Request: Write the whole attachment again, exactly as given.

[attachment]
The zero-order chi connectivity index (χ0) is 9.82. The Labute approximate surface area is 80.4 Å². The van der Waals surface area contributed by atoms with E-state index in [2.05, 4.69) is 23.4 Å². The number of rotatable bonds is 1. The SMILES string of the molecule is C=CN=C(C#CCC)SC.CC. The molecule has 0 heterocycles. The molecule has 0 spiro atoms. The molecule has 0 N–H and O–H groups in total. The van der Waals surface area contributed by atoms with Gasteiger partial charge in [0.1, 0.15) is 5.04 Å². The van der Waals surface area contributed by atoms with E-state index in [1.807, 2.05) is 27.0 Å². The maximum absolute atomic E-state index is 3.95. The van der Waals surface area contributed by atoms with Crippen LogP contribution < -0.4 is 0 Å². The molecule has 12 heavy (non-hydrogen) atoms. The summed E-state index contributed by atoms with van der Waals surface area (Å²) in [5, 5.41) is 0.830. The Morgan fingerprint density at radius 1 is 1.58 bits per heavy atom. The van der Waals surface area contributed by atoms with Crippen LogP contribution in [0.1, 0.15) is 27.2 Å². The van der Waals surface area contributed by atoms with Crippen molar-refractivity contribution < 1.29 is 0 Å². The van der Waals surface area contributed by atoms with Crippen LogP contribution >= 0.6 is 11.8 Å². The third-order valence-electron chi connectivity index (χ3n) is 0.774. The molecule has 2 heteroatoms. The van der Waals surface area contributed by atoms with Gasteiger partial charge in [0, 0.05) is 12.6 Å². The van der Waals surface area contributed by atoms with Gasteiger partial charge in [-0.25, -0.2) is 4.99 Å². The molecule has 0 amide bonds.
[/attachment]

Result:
The zero-order chi connectivity index (χ0) is 9.82. The Labute approximate surface area is 80.4 Å². The van der Waals surface area contributed by atoms with E-state index in [2.05, 4.69) is 23.4 Å². The number of rotatable bonds is 1. The SMILES string of the molecule is C=CN=C(C#CCC)SC.CC. The molecule has 0 heterocycles. The molecule has 0 spiro atoms. The molecule has 0 N–H and O–H groups in total. The van der Waals surface area contributed by atoms with Gasteiger partial charge in [0.1, 0.15) is 5.04 Å². The van der Waals surface area contributed by atoms with E-state index in [1.807, 2.05) is 27.0 Å². The maximum absolute atomic E-state index is 3.95. The van der Waals surface area contributed by atoms with Crippen LogP contribution < -0.4 is 0 Å². The molecule has 12 heavy (non-hydrogen) atoms. The summed E-state index contributed by atoms with van der Waals surface area (Å²) in [5, 5.41) is 0.830. The Morgan fingerprint density at radius 1 is 1.58 bits per heavy atom. The van der Waals surface area contributed by atoms with Crippen LogP contribution in [0.1, 0.15) is 27.2 Å². The van der Waals surface area contributed by atoms with Crippen molar-refractivity contribution < 1.29 is 0 Å². The van der Waals surface area contributed by atoms with Crippen LogP contribution >= 0.6 is 11.8 Å². The third-order valence-electron chi connectivity index (χ3n) is 0.774. The molecule has 2 heteroatoms. The van der Waals surface area contributed by atoms with Gasteiger partial charge in [0, 0.05) is 12.6 Å². The van der Waals surface area contributed by atoms with Gasteiger partial charge in [-0.25, -0.2) is 4.99 Å². The molecule has 0 amide bonds.